Beyond that, I always liked seeing Superman and Lois actually together; the Mr. and Mrs. Superman stories were one of my favorite aspects of Superman Family, and it made me angry that Kal-El was too stupid to take Kal-L’s advice. (Like you can’t be in Europe within seconds, Clark. Come on!)
Underlying it all, in some ways that were less obvious than others, was a sort of testament to the power of love. Love had made Kal-L a happier, better person, and, to a certain extent, it had made Lex a better person than Alexei. Lex, at least, had the love of his sister to soften some of his edges, whereas Alexei had nothing, and was much more of a monster than Lex.
And it was clear that love had found its way to Alexander, drawing him out of his isolation, and, rather than causing him to turn his back on his responsibilities to the world, love led Alexander to turn and face them.
That’s the lesson here, kids: love is the power that makes all the infinite worlds go ‘round!
Or maybe not, but the point is, love or the lack of it is a central aspect of the story.
Beyond having a nostalgic appeal, this comic is an essential part of the history of DC. As mentioned, DC had various similar crises on various Earths throughout the years, and a few years after the “Crisis on Three Earths!” DC would launch a twelve-issue maxi-series entitled Crisis on Infinite Earths, which would change everything.
While having an infinite number of Earths to choose from created infinite narrative possibilities, it also led to some laziness in storytelling – if there was ever any kind of screw-up someone could always say, “Uhh…that happened on, let’s say…Earth-Twelve, or something.” – and even with the distinctions created to delineate them, it could get confusing when you talked about Golden Age versions of characters and Silver Age versions.
DC decided to scrap the multiverse, consolidating different elements from some of the known Earths into one, single Earth. Some of the Golden Age heroes stuck around, but the Golden Age versions of characters who weren’t completely different people than their Silver Age versions – most notably Superman, Batman, and Wonder Woman – were wiped out of continuity, their very existences retroactively erased.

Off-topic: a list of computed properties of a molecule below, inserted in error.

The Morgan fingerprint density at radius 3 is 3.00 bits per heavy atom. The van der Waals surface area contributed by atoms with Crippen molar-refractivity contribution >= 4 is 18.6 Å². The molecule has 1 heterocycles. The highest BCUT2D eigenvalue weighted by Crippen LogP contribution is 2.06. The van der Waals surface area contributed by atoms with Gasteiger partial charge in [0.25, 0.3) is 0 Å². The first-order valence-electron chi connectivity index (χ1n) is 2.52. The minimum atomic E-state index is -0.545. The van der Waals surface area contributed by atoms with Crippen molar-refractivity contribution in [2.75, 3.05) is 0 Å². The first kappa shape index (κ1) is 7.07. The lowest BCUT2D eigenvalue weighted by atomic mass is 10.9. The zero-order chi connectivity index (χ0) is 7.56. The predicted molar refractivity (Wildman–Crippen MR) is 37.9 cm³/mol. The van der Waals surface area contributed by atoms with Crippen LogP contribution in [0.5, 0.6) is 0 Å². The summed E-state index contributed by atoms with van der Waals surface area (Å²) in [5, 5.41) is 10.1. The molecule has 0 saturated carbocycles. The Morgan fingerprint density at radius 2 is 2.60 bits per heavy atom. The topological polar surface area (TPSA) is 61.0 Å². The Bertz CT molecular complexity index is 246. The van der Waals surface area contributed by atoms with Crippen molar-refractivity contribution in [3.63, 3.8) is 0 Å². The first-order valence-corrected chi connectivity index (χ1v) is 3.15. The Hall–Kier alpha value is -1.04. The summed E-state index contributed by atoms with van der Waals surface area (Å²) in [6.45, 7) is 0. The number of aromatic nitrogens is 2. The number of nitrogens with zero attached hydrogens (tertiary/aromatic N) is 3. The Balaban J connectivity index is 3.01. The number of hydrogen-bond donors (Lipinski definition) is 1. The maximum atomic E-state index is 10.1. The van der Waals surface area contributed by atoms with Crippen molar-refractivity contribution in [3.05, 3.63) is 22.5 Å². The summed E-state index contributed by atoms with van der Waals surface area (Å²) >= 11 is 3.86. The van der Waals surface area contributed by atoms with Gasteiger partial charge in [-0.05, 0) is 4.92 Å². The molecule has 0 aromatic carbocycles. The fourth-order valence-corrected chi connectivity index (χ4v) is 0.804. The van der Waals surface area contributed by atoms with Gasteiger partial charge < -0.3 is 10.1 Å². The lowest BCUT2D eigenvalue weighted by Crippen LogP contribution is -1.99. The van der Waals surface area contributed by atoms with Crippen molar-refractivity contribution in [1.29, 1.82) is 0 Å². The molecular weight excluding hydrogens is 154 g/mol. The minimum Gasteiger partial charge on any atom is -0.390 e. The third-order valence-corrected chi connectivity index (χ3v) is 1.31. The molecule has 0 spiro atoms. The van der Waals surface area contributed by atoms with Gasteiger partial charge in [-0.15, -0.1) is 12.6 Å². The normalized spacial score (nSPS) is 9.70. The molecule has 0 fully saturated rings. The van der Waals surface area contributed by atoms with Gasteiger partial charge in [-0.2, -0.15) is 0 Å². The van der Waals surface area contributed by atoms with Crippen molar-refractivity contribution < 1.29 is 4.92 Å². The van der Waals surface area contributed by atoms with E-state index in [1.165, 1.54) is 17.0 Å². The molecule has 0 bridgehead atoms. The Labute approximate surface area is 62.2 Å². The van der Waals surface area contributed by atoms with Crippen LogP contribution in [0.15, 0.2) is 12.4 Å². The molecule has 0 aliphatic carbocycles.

Beyond being the type of story – and story title – to which Crisis on Infinite Earths was an homage, the events of this issue were key, as in the first issue of CoIE we learn that Alexander Luthor and Lois Lane got married, and they had a son, whom they named Alexander Luthor II. As their world was destroyed, they sent young Alexander out through the vibrational barrier to save his life. He was intercepted along the way, gained strange powers, aged at an accelerated rate, and played a vital role in the resolution of the Crisis.
It’s also worth noting that it was in an issue of DC Comics Presents that tied in to Crisis that Superman met and teamed up – much like Kal-L – with a younger version of himself from another Earth, an Earth known as Earth-Prime.
Earth-Prime was one Earth which, while having plenty of the regular variety, had neither super-heroes nor supervillains, where no one – well, virtually no one – had any super powers to speak of, and science and technology were a bit behind where they were on some of the other Earths.
What it had going for it, though, were people who were attuned, on some unconscious level, to what was happening on the other Earths, and they wrote down and drew some of the stories that they saw in their minds.
That Superboy from Earth-Prime – our Earth – also played an important role in the Crisis, and, twenty years later, as part of an effort to restore the multiverse after realizing that in condensing things down to one Earth they had created an even bigger mess, he and Alexander Luthor II, along with Kal-L and Lois Kent, who had managed to avoid being completely erased from history, popped up once again in Infinite Crisis, which was written by someone my age who obviously had a fondness for this particular comic as well.
The art chores on this issue were capably handled by the late Rich Buckler, who was the sort of artist who would never be considered a “star” – to the extent that anyone in comics can be – but was a solid and constant presence back in the days of my youth.
In any case, this trip into the archives wasn’t entirely a frivolous effort driven by a lack of interest in writing anything about my recently-purchased comics. I do legitimately think that my idea for a limited run of team-up books could be a winner, if positioned as something like what the “All Star” line of comics had been, or the current “Earth One” books are. Get on this, DC!
Beyond that, like I said, this rather unassuming little Dollar Comic had an impact that went beyond young Jon thinking it was cool, so it seemed like something worth talking about.
I’m sure that next week will find us back in the usual routine.